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Get Down with the Wind Down
by Pepper Van Tassell & photos by Melissa Fountain
Wind Down Friday expands its appeal with hopes for the biggest season yet.
When Michael Weiss was watching live music at a Wind Down Friday event with his young daughter a few years ago, the Hagerstown businessman wondered why the event couldn’t offer something for kids, and why it couldn’t fill the entire Arts & Entertainment District with people.
At the same time, attendance was dwindling at the events, which were intended to raise money for The Maryland Theatre and draw residents to downtown. As Jessica Green, executive director of The Maryland Theatre, worked to recoup costs, a Wind Down Committee — including Jessica and Michael — was formed in collaboration with The Maryland Theatre, the City of Hagerstown, Greater Hagerstown, and What’s NXT, to give the program a facelift.
“We wanted it to be a family event, and what we saw with the (Maryland Theatre) courtyard was that it was nice listening to the band, but there was nothing else for a family to do there…we wanted things for kids, and saw a bigger vision for what it could be,” says Michael.
In 2014 — the first year the program moved to family-friendly events filling the first block of South Potomac Street — attendance tripled, Jessica says. And the block — as Michael imagined — was filled with about 500 people for each event. “The most exciting part is that you just see downtown filled with people,” Jessica says.
Each monthly event in 2015 will carry a theme, and feature live music, children’s activities, vendors, and artists. Themes for this year include “Brews, Blues, and BBQ” on May 8, highlighting the 20th anniversary of The Blues Fest in downtown Hagerstown; and “Celebrating 100 Years” on June 5, highlighting the 100th anniversary of The Maryland Theatre — and there will be cakes, lots of birthday cakes. The July theme is all about motorcycles and skateboards; and the August event will be a pet-friendly one referred to as “The Dog Days of Summer.”
Under the revamped Wind Down Hagerstown, attendees over 21 can buy a souvenir cup, beer, and wristband at The Maryland Theatre and roam the first block of South Potomac Street with their cup. Refills can be purchased for $5 at the theater. “If you’re not drinking, it’s free,” Jessica says.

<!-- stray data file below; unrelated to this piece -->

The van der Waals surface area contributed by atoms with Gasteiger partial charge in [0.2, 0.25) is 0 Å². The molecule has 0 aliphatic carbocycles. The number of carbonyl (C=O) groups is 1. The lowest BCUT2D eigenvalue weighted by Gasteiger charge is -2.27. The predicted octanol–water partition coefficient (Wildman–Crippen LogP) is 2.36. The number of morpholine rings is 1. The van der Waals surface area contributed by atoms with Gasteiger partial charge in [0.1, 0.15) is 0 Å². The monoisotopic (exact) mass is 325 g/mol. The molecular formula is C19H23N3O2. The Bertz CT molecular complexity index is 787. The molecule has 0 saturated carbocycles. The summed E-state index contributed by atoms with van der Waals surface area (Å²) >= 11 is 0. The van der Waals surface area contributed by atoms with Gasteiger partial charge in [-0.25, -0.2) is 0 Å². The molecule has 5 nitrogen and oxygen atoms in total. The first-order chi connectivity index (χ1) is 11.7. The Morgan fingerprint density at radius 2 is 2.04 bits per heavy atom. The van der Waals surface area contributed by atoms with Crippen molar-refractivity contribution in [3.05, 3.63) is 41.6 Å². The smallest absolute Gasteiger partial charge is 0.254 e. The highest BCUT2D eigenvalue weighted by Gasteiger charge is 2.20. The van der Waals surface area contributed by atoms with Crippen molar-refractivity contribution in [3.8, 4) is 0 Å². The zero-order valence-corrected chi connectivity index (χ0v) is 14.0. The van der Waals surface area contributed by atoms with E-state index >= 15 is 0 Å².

Jessica says that when Wind Down was started by theater volunteers seven years ago, attendance was at first high, but due to some confusion over the spacing of the events (many believed that they were held every Friday), people started to forget about them, and the theater wasn’t covering the costs to host them. The theater charged a $5 cover, but it kept some people from attending, she adds. “I like that we are now attracting all different types of people,” Jessica says.
Getting the Word Out
Melissa Fountain, a member of the Wind Down Committee and director of events at What’s NXT, says she became involved because of the publication’s goals to revitalize downtown, and she is hopeful that the program will grow even more this year. She facilitates Wind Down Hagerstown’s Facebook page, and solicits feedback from the community about what they would like to see. The Downtown Movement — the community organization whose purpose is to inspire the people of Hagerstown to move the community back to its central business district — has also been offering resources and volunteers to help.
“Last year, we were just getting the word out about the changes being made. This year, people are aware of the changes. They are following social media more. I’m excited to see what happens,” Melissa says.
Tweaking the Program
The committee, which meets monthly, is learning from past successes too. Each recalled how much they loved watching the children using sidewalk chalk to draw on the streets. Also successful were a petting zoo held last year as part of an “Agventures” event — tying to the Washington County Ag Expo & Fair — and a pumpkin-carving contest among local celebrities for an added October event. “I enjoy most seeing people’s excitement over activities that we have come up with that maybe we didn’t know would be successful,” Melissa says.
Michael says that the big focus this year has been working on ways to attract more business to the restaurants in the Arts & Entertainment District through beer sales, and trying to get more vendors and artists involved. Mary Anne Burke, executive director of the Washington County Arts Council, says the gallery — which is in the Arts & Entertainment District — will run another art market for the June event, and began accepting artist applications in April. She has lined up chalk artist Suzee White to draw on the sidewalks for children.
“It’s very exciting to see large groups of people of all ages up and down the street,” Mary Anne says. The gallery is also open later on Wind Down nights, and Mary Anne appreciates the added traffic. The Arts Council has made a few sales, and appreciates the exposure, she says. Michael adds, “We appreciate the community support and hope it gets better, and bigger.” He imagines future events where more than one block is shut down for activities, but admits, “We have to start small.”
Jessica says there are still sponsorships open for 2015, and that anyone looking for updates on Wind Down Hagerstown events can find out more on the Wind Down Friday Facebook page as well as their website, www.winddownhagerstown.com.
2015 Wind Down Friday Themes and Bands:
May 8: “Blues, Brews & BBQs” featuring Moondog Medicine Show
June 5: “Celebrating 100 Years” featuring Staff Infection
July 17: “Rev it Up...Bikes, Boards & Beers” featuring River Knot
Aug. 21: “Dog Days of Summer” featuring Prophets of the Abstract Truth
Sept. 25: “Thunder in the Square” featuring The Cruisers
Oct. 16: “Freaky Friday” featuring The Tone Hounds